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[789a] without plenty of suitable exercise, it produces in the body countless evils?


And when bodies receive most food, then they require most exercise?

What is that, Stranger? Are we to prescribe most exercise for new-born babes and tiny infants?

Nay, even earlier than that,—we shall prescribe it for those nourished inside the bodies of their mothers.

What do you mean, my dear sir? Is it unborn babes you are talking of? [789b]

It is. Still it is by no means surprising that you know nothing of this pre-natal gymnastic; but, strange though it is, I should like to explain it to you.

By all means do so.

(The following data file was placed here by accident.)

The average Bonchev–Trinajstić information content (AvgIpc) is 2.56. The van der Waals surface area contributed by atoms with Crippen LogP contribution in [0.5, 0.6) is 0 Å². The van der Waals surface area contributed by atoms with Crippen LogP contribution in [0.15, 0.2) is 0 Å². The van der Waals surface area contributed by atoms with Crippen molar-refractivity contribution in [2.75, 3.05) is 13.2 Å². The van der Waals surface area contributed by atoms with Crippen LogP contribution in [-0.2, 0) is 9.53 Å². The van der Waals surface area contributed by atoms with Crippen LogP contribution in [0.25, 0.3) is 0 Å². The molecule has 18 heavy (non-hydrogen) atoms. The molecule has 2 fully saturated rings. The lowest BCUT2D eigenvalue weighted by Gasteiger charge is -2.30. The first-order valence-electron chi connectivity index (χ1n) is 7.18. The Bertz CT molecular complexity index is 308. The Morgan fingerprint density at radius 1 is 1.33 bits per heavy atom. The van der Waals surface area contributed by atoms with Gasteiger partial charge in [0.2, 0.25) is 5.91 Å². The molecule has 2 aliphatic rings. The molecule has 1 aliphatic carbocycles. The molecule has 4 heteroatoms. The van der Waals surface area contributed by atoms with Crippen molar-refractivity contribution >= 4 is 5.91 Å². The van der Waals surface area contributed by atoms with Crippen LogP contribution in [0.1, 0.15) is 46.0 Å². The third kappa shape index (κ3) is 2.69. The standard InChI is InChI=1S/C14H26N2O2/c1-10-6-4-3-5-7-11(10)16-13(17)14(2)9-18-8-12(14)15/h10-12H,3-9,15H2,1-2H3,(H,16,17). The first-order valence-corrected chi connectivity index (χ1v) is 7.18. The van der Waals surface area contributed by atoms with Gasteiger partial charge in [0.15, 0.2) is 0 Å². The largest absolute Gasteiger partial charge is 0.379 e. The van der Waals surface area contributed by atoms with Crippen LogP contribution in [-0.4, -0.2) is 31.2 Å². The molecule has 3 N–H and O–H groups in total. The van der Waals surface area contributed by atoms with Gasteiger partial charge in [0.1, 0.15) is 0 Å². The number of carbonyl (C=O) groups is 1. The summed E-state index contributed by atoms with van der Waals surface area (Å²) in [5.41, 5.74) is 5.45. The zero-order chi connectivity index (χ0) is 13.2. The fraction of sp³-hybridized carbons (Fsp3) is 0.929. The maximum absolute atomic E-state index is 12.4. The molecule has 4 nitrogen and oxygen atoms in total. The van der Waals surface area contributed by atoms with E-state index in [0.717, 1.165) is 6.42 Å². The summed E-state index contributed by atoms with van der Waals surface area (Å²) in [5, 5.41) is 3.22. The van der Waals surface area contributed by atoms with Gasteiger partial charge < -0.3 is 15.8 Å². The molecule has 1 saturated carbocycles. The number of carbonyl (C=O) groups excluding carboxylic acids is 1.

In our country it is easier to understand a practice of this kind, because there are people there who carry their sports to excess. At Athens we find not only boys but sometimes old men rearing birds and training such creatures to fight one another. [789c] But they are far from thinking that the training they give them by exciting their pugnacity provides sufficient exercise; in addition to this, each man takes up his bird and keeps it tucked away in his fist, if it is small, or under his arm, if it is large, and in this way they walk many a long mile in order to improve the condition, not of their own bodies, but of these creatures. Thus clearly do they show to any observant person that all bodies benefit, as by a tonic, when they are moved by any kind of shaking or motion, [789d] whether they are moved by their own action—as in a swing or in a rowing-boat—or are carried along on horseback or by any other rapidly moving bodies; and that this is the reason why bodies can deal successfully with their supplies of meat and drink and provide us with health and beauty, and strength as well. This being the state of the case, what does it behove us to do in the future? Shall we risk ridicule, [789e] and lay down a law that the pregnant woman shall walk, and that the child, while still soft, shall be molded like wax, and be kept in swaddling clothes till it is two years old? And shall we also compel the nurses by legal penalties to keep carrying the children somehow, either to the fields or to the temples or to their relatives, all the time until they are able to stand upright; and after that, still to persevere in carrying them until they are three years old, as a precaution against the danger of distorting their legs by over-pressure while they are still young? And that the nurses shall be

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